What is it about authors? Why are so many of us nervous about our work, lacking in self-confidence and, let’s face it, scared to put our writing out there?
I’ve not met an author yet who doesn’t at some stage whisper conspiratorially that they’re worried they’ll be ‘found out’ one day.
It’s as though there’s a group of critics who sit in judgment and they’re going to be hyper-horrid about our work. ‘This is rubbish,’ the critics will shout. ‘Call yourself an author? You’re a fraud.’
For too many authors, this anticipated judgment is enough to stop them believing that what they’ve written is, actually, quite good. And that’s just a start. If their confidence has been knocked to that extent, how are they going to find the nerve to start looking for editors, agents and publishers?
‘No-one will want to read my stuff,’ the dejected author will say. And the lovingly produced manuscript of about 80,000 words, dealing with important issues in a well-told story, will get put into a bottom drawer.
I hazard a guess that we’ve all done this at some stage. We’ve let the self-doubt creep in because of something someone has said or, worse, what we imagine they might say.
Just last week, I read blogs by two different authors – both of whom have had books published – and they both admitted that their self-confidence was easily knocked, and that they have doubted at one time or another that their writing was any good.
The first author said a negative review of her first manuscript made her consider giving up writing altogether.
The second said no-one might believe it, but he had no self-confidence at all; he had to ‘push’ himself every single day.
Oh yes, I thought. I can believe it, and I know what it feels like to have to push yourself every day – to trust yourself and what it is you’re producing.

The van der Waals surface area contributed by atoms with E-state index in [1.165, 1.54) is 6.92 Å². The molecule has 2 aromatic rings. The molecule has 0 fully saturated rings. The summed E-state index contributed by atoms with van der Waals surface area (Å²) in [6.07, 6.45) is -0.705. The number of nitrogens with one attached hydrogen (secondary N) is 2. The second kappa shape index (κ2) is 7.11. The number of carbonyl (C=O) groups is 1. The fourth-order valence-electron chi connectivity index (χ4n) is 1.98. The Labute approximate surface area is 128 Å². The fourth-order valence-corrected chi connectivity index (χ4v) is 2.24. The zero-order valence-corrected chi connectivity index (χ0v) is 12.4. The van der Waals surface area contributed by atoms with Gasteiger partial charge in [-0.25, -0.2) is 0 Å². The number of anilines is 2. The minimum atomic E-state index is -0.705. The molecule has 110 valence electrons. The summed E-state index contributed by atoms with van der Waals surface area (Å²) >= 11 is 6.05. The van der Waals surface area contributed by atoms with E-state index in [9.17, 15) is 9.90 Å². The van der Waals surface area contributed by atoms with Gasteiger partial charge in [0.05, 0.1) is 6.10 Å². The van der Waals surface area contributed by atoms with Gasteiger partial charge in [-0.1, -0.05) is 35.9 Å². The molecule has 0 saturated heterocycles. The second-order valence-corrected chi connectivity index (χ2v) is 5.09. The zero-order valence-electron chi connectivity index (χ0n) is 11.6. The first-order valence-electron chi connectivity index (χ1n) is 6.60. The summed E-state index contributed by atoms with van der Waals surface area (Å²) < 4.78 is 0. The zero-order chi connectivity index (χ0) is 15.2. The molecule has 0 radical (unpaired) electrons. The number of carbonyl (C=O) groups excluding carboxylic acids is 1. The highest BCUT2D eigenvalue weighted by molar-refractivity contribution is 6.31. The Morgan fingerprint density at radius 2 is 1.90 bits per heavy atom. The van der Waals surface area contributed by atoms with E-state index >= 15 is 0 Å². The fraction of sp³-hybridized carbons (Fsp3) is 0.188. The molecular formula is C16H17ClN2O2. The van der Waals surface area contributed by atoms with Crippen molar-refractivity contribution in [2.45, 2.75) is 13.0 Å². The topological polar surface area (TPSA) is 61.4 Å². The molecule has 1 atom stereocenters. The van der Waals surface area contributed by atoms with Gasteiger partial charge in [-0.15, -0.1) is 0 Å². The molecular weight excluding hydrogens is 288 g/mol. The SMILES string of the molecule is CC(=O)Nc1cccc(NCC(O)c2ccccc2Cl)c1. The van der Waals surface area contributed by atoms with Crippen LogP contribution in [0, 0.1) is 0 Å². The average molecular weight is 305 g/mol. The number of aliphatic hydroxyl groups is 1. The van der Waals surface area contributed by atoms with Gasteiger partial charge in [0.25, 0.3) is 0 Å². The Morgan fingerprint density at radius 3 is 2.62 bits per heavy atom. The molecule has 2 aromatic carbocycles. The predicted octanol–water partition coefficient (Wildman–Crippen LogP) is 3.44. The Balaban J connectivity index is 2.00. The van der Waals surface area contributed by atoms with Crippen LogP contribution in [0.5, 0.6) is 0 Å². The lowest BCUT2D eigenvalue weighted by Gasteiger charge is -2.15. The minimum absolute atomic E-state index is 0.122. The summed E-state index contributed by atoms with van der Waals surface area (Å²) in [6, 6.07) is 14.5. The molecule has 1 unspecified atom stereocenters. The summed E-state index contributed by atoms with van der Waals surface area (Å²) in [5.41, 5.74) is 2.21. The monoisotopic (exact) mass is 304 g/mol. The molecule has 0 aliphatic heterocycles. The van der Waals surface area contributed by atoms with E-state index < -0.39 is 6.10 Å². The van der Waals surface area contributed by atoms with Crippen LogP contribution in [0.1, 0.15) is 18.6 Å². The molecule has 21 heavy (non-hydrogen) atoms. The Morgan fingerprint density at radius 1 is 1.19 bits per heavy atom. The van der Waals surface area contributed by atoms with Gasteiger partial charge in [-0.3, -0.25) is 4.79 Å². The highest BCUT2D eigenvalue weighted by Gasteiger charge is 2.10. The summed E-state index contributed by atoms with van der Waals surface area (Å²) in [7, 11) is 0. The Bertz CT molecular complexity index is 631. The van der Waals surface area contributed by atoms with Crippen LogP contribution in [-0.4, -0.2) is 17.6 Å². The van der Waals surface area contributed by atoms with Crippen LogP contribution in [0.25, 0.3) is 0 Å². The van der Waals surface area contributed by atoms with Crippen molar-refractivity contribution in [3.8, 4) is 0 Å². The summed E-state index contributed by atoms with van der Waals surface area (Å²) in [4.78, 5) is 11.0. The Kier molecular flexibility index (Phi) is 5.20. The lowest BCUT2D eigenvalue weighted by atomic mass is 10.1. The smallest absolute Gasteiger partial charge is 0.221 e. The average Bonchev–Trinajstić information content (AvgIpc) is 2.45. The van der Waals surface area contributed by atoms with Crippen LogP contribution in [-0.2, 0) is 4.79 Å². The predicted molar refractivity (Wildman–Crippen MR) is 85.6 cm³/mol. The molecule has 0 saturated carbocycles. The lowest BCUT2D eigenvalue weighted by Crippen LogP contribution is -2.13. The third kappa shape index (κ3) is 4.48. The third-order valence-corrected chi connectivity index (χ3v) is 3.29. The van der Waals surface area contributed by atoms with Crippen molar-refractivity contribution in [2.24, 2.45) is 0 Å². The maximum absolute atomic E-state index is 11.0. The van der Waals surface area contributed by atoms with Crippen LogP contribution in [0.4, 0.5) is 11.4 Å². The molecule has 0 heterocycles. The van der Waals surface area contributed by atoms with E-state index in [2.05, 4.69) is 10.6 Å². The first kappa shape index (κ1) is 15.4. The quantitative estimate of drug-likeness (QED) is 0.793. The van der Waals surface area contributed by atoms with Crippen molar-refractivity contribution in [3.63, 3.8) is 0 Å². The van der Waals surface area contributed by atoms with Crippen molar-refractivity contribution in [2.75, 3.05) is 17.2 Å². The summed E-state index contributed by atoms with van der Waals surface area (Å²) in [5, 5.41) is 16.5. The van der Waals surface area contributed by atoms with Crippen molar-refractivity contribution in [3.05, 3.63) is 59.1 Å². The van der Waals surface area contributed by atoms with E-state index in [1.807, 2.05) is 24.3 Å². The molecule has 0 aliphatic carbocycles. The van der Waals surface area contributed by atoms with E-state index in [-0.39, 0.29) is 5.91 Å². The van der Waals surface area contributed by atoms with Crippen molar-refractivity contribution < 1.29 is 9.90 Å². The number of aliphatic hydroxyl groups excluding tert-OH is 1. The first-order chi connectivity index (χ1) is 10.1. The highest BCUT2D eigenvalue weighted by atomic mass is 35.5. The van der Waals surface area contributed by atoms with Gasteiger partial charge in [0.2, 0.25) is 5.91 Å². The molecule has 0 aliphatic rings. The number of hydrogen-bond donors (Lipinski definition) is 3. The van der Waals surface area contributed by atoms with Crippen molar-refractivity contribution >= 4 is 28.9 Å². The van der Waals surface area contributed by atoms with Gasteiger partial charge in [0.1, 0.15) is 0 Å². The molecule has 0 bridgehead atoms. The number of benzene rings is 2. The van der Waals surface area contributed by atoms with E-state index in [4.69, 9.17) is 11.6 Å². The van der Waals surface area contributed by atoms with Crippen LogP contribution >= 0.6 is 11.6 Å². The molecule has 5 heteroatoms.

When I started writing – at the age of about nine – teaching myself to type on my mother’s Smith Premier typewriter, I decided I was going to be a famous author, writing books that would change the world.
I’m nowhere near the height of fame (apart from being recognised by two people in the village where I recently gave a talk about ‘Being A Writer’), and my books won’t change the world. But it’s fabulous to have feedback from readers who’ve said how much they enjoy the stories that my co-author, Sue, and I produce.
It takes nerve to write, whether that’s short stories, poems or full length novels. But unless you’re in a creative writing class where you might expect to get support, encouragement and positive feedback, the chances are you’re sitting at your computer, working on your own with only your own inner voice telling you that what you are writing is OK (if not brilliant) and that you must keep going.
Yes, I know it’s hard. Sue and I recently put one of our novels forward for a television book club. We were rejected because our books are sold in independent book shops and through Amazon, but not in the major stores. (No, I don’t get the reasoning either.)
I confess, it knocked my confidence: we’re not good enough, I thought. That’s it: I’m giving up writing.
‘Don’t be so daft,’ Sue said.
I’m lucky that I have her support and that of Kate, our publisher at Lakewater Press, but for many of you working on your own, dealing with the knocks and bruises of writing, my advice is to involve yourself with other writers – on Facebook sites such as Book Connectors, Books for Older Readers and The Book Club. You’ll find lots of supportive reviewers, bloggers and authors.
I admit, I had never heard of these social media sites until a few years ago. But I’m so grateful now for the encouragement I’ve been given and the friendships made (even with reviewers, bloggers and authors I’ve never met face-to-face – just talked to via Facebook and Twitter). In my experience, everyone is friendly, approachable and positive – just what the self-doubting writer needs.
Don’t give up
One final point: as you look at your neatly typed manuscript and think, ‘Am I any good? Is it worth it?’ remember, lots of other authors have felt (and feel) that crisis of confidence too. But they manage to overcome it, sit down – and write.
So please don’t give up.
Take a deep breath, tell yourself you are doing something fantastic – and something that many other people find too difficult or daunting to tackle – and keep going.